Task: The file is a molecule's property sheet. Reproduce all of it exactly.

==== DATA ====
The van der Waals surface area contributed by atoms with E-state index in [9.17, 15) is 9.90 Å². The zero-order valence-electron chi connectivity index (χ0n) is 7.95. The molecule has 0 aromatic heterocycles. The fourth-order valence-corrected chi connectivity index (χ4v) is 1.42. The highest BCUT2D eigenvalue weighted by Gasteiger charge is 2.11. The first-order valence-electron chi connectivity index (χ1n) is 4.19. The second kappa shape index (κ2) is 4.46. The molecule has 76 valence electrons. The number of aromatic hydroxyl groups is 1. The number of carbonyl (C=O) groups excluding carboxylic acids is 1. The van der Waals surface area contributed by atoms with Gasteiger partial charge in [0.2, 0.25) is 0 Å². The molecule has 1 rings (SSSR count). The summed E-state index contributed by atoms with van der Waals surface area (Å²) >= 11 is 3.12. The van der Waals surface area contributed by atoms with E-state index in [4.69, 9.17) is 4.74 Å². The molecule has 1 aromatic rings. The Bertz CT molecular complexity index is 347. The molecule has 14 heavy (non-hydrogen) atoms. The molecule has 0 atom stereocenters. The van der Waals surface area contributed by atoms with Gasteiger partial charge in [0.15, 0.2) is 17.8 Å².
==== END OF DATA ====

The van der Waals surface area contributed by atoms with E-state index in [9.17, 15) is 9.90 Å². The zero-order valence-electron chi connectivity index (χ0n) is 7.95. The molecule has 0 aromatic heterocycles. The fourth-order valence-corrected chi connectivity index (χ4v) is 1.42. The highest BCUT2D eigenvalue weighted by Gasteiger charge is 2.11. The first-order valence-electron chi connectivity index (χ1n) is 4.19. The second kappa shape index (κ2) is 4.46. The molecule has 76 valence electrons. The number of aromatic hydroxyl groups is 1. The number of carbonyl (C=O) groups excluding carboxylic acids is 1. The van der Waals surface area contributed by atoms with Gasteiger partial charge in [0.2, 0.25) is 0 Å². The molecule has 1 rings (SSSR count). The summed E-state index contributed by atoms with van der Waals surface area (Å²) >= 11 is 3.12. The van der Waals surface area contributed by atoms with E-state index in [4.69, 9.17) is 4.74 Å². The molecule has 1 aromatic rings. The Bertz CT molecular complexity index is 347. The molecule has 14 heavy (non-hydrogen) atoms. The molecule has 0 atom stereocenters. The van der Waals surface area contributed by atoms with Gasteiger partial charge in [0.15, 0.2) is 17.8 Å².